Whether Angels Knit

Since childhood I have had a collection of angel Christmas ornaments, and I think that’s part of the reason why I have always had a minor fascination with different depictions of angels. And I have written before about my fondness for lace knitting. So you can imagine that my interest was piqued when I saw these two things combined in the form of a book about knitted lace angels. (Take a look; it’s actually really cool.)

I came across this book while searching the library catalogue for something else, and clicked Place Hold instantly. The book arrived at the library, and it was delightful, full of dainty, ingeniously designed knitted sculptures. But what I hadn’t noticed in the thumbnail picture in the library catalogue is what that angel on the front cover is doing. That’s not just a knitted angel; it’s a knitting angel. The book in fact features angels doing various forms of needlework: knitting, crocheting, embroidering, spinning, etc. It’s all very adorable, but it raises what is honestly something of a theological question for me: Do angels do that kind of thing? Or, to be more accurate about the way the matter presented itself to me: Why do I feel that angels don’t do that kind of thing?

Now, this turns out to be less a question about angels, and more a question about the status and use of different human endeavours. I suppose part of the problem is that it’s hard to know why an angel would need or want a scarf or an afghan or a cross-stitch sampler. But that won’t quite do; if they are beautiful objects, why shouldn’t they glorify God as much as music, which we all know to be an important angelic activity?

Is this a gender thing? Well, depressingly, maybe. I do tend to think of angels as more or less masculine, and needlework as feminine, and I’m not immune to the general miserable tendency to devalue traditionally feminine activities and blah blah blah. (I’d like to pretend that this isn’t a thing, but I’ve realized that nothing is served by that kind of denial, so yeah. Sorry.)

But I also tend to think that a knitting angel gives me pause because for me, knitting isn’t a purely creative activity, or doesn’t approach as closely as possible to “baking from scratch” or creating from whole cloth. As I’ve already mentioned here, for me, needlework is largely a process of following the instructions, often to the letter, rather than of freely inventing, and that doesn’t somehow seem very angelic. But maybe it is? Maybe angels are not particularly creative; they are not the creatures made in the image of the Creator, after all. And they are portrayed as obedient servants; maybe they like following directions?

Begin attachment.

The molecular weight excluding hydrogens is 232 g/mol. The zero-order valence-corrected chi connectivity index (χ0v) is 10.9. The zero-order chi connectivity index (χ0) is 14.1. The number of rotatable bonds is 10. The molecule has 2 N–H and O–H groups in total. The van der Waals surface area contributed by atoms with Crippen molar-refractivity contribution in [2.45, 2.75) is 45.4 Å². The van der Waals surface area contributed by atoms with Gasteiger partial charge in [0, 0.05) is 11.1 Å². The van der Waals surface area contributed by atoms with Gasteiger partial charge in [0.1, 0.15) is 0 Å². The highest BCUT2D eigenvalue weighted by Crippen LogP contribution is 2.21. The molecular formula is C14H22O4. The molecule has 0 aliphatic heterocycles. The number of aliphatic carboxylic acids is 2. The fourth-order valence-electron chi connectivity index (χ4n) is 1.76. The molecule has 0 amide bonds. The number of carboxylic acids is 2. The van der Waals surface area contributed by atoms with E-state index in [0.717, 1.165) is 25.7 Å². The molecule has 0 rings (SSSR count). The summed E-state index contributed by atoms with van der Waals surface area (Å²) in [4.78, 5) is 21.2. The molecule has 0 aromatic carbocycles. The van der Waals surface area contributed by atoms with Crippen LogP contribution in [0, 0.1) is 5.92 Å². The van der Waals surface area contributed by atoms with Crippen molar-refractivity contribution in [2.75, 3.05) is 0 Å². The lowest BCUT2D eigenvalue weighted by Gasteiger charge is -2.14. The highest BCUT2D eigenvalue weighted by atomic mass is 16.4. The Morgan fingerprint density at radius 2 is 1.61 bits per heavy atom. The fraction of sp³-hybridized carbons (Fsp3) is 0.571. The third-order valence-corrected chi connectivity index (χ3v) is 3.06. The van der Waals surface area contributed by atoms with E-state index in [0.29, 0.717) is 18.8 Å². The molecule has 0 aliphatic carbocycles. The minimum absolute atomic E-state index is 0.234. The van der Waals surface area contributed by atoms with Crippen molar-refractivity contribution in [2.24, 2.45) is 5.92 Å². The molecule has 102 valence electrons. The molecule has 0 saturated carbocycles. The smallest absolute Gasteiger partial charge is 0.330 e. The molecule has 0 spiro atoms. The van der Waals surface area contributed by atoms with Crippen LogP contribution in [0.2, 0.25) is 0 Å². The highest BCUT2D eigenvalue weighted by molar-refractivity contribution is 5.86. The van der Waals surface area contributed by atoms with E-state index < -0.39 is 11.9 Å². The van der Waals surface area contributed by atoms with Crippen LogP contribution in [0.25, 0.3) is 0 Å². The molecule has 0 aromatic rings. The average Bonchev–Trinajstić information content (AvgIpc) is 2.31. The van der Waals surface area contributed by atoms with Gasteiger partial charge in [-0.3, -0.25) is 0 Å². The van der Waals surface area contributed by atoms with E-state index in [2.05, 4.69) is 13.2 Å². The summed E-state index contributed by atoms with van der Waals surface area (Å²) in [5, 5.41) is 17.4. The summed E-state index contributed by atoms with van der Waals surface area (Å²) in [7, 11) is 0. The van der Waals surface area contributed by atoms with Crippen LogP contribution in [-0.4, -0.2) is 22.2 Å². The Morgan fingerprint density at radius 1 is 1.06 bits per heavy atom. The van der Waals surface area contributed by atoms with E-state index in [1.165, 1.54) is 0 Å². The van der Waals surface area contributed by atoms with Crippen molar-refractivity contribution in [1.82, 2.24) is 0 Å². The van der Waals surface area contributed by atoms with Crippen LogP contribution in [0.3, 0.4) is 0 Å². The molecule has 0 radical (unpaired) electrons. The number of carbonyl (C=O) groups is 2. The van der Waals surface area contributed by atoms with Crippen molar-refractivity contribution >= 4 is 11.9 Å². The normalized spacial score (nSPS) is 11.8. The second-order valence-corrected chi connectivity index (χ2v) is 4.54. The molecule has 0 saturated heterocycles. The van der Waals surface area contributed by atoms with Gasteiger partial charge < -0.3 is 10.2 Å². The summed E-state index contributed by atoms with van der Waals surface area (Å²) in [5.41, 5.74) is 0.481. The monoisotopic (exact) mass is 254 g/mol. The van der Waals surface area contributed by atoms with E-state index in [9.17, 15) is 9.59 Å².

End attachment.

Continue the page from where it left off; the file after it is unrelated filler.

Gabriel, crocheting

It’s sheer coincidence that the yarn matches the orphreys on my costume so well. (Photo by Katherine Belyea)

I’ve also realized that there is documentary proof of my hypocrisy on this subject. In my defense, I’m not in character in this picture, just in costume. I’m backstage during a production of our parish’s medieval nativity play, crocheting a granny square (one of many I finished during the course of rehearsals).

I do remember feeling that what I was doing was funny, but not especially apt. So I don’t know… what do you think? Could your idea of angels include needlework?


  • Great photo. This post makes me think of this hymn: “Angel voices, ever singing round thy throne of light … craftsman’s art and music’s measure for thy pleasure all combine.” I like to think of angels as multi-taskers. 🙂

    Angel voices, ever singing,
    round thy throne of light,
    angel harps, for ever ringing,
    rest not day or night;
    Thousands only live to bless Thee,
    and confess Thee
    Lord of might.

    Yea, we know that thou rejoicest
    o’er each work of thine;
    thou didst ears and hands and voices
    for thy praise design;
    craftsman’s art and music’s measure
    for thy pleasure
    all combine.

  • ajdegan says:

    I did not know that hymn, but it’s lovely! Thanks for sharing that, Julia. There is such good stuff in the hymnals.

  • Hmm. What a good question! (And following up on that discussion we had earlier, because of my difficulty with the theological implications of the angel Gabriel being in my story…) I suppose in some ancient and medieval views, some of the orders of angels are devoted to pure glorification and lauding of God, whereas others definitely seem to have functional purposes: turning the spheres of the cosmos, for instance. In the more Neoplatonic strands of thought they can even have a subsidiary role in creation, coming out of the lesser gods in Plato’s Timaeus. That doesn’t seem to be creative in quite the same way; more like your following instructions to create a knitted pattern. They might well knit the cosmos after Divine Wisdom has disposed all things by weight and number and measure …

  • ajdegan says:

    Actually, yes! I can almost picture some extended Neoplatonic metaphor about angels knitting together the cosmos. Oh dear. I have to admit I didn’t actually attempt making any of the lace angels from the book, but it’s starting to seem like I should.

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